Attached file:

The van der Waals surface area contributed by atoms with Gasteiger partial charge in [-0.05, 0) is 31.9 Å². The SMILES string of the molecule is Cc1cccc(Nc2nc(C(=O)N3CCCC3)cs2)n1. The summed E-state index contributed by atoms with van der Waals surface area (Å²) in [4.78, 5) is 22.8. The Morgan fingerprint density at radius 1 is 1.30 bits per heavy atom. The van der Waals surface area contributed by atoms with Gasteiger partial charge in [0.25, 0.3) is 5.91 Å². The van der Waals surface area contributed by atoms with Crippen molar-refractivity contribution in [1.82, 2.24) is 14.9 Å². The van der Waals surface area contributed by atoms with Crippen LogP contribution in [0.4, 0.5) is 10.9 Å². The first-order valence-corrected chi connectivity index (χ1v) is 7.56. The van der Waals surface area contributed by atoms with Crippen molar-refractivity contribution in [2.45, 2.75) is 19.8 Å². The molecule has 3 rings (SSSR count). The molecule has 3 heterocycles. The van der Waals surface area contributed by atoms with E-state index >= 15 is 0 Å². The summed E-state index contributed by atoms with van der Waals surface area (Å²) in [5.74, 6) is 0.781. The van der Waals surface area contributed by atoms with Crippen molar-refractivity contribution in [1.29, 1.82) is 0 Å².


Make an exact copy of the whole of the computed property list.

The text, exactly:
The van der Waals surface area contributed by atoms with Gasteiger partial charge in [-0.05, 0) is 31.9 Å². The SMILES string of the molecule is Cc1cccc(Nc2nc(C(=O)N3CCCC3)cs2)n1. The summed E-state index contributed by atoms with van der Waals surface area (Å²) in [4.78, 5) is 22.8. The Morgan fingerprint density at radius 1 is 1.30 bits per heavy atom. The van der Waals surface area contributed by atoms with Gasteiger partial charge in [0.25, 0.3) is 5.91 Å². The van der Waals surface area contributed by atoms with Crippen molar-refractivity contribution in [1.82, 2.24) is 14.9 Å². The van der Waals surface area contributed by atoms with Crippen LogP contribution in [0.4, 0.5) is 10.9 Å². The first-order valence-corrected chi connectivity index (χ1v) is 7.56. The van der Waals surface area contributed by atoms with Crippen molar-refractivity contribution in [2.45, 2.75) is 19.8 Å². The molecule has 3 rings (SSSR count). The molecule has 3 heterocycles. The van der Waals surface area contributed by atoms with E-state index >= 15 is 0 Å². The summed E-state index contributed by atoms with van der Waals surface area (Å²) in [5.74, 6) is 0.781. The van der Waals surface area contributed by atoms with Crippen molar-refractivity contribution in [1.29, 1.82) is 0 Å².